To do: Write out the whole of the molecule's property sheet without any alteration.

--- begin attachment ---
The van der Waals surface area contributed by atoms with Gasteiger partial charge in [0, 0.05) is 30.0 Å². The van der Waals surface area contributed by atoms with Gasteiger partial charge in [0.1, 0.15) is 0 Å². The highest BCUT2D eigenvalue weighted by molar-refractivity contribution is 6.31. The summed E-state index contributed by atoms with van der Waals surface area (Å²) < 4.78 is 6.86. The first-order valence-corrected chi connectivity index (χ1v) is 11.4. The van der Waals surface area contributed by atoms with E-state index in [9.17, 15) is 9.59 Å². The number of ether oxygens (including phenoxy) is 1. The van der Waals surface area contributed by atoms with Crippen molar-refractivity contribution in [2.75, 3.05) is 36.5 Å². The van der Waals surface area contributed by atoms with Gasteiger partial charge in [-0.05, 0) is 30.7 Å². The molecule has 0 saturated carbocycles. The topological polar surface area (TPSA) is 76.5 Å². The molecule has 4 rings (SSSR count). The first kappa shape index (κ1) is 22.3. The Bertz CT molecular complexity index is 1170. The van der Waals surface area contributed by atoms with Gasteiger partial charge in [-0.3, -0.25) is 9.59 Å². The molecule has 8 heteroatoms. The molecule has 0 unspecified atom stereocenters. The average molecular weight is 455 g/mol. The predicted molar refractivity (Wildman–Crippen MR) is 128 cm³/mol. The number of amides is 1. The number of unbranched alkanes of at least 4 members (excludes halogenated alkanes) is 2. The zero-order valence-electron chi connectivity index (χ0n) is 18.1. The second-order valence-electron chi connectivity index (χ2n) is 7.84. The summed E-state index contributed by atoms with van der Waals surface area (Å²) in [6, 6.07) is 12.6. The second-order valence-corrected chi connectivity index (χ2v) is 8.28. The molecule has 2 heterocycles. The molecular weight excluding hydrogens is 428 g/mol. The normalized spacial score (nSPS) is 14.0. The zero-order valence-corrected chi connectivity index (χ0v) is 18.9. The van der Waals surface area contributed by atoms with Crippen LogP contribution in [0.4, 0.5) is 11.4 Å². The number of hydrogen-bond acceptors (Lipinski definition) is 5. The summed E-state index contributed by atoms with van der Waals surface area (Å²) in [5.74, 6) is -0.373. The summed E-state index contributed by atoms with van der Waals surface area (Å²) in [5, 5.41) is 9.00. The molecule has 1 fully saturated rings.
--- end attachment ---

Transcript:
The van der Waals surface area contributed by atoms with Gasteiger partial charge in [0, 0.05) is 30.0 Å². The van der Waals surface area contributed by atoms with Gasteiger partial charge in [0.1, 0.15) is 0 Å². The highest BCUT2D eigenvalue weighted by molar-refractivity contribution is 6.31. The summed E-state index contributed by atoms with van der Waals surface area (Å²) < 4.78 is 6.86. The first-order valence-corrected chi connectivity index (χ1v) is 11.4. The van der Waals surface area contributed by atoms with E-state index in [9.17, 15) is 9.59 Å². The number of ether oxygens (including phenoxy) is 1. The van der Waals surface area contributed by atoms with Crippen molar-refractivity contribution in [2.75, 3.05) is 36.5 Å². The van der Waals surface area contributed by atoms with Gasteiger partial charge in [-0.05, 0) is 30.7 Å². The molecule has 0 saturated carbocycles. The topological polar surface area (TPSA) is 76.5 Å². The molecule has 4 rings (SSSR count). The first kappa shape index (κ1) is 22.3. The Bertz CT molecular complexity index is 1170. The van der Waals surface area contributed by atoms with Gasteiger partial charge in [-0.3, -0.25) is 9.59 Å². The molecule has 8 heteroatoms. The molecule has 0 unspecified atom stereocenters. The average molecular weight is 455 g/mol. The predicted molar refractivity (Wildman–Crippen MR) is 128 cm³/mol. The number of amides is 1. The number of unbranched alkanes of at least 4 members (excludes halogenated alkanes) is 2. The zero-order valence-electron chi connectivity index (χ0n) is 18.1. The second-order valence-electron chi connectivity index (χ2n) is 7.84. The summed E-state index contributed by atoms with van der Waals surface area (Å²) in [6, 6.07) is 12.6. The second-order valence-corrected chi connectivity index (χ2v) is 8.28. The molecule has 2 heterocycles. The molecular weight excluding hydrogens is 428 g/mol. The normalized spacial score (nSPS) is 14.0. The zero-order valence-corrected chi connectivity index (χ0v) is 18.9. The van der Waals surface area contributed by atoms with Crippen LogP contribution in [0.4, 0.5) is 11.4 Å². The number of hydrogen-bond acceptors (Lipinski definition) is 5. The summed E-state index contributed by atoms with van der Waals surface area (Å²) in [5.74, 6) is -0.373. The summed E-state index contributed by atoms with van der Waals surface area (Å²) in [5, 5.41) is 9.00. The molecule has 1 fully saturated rings.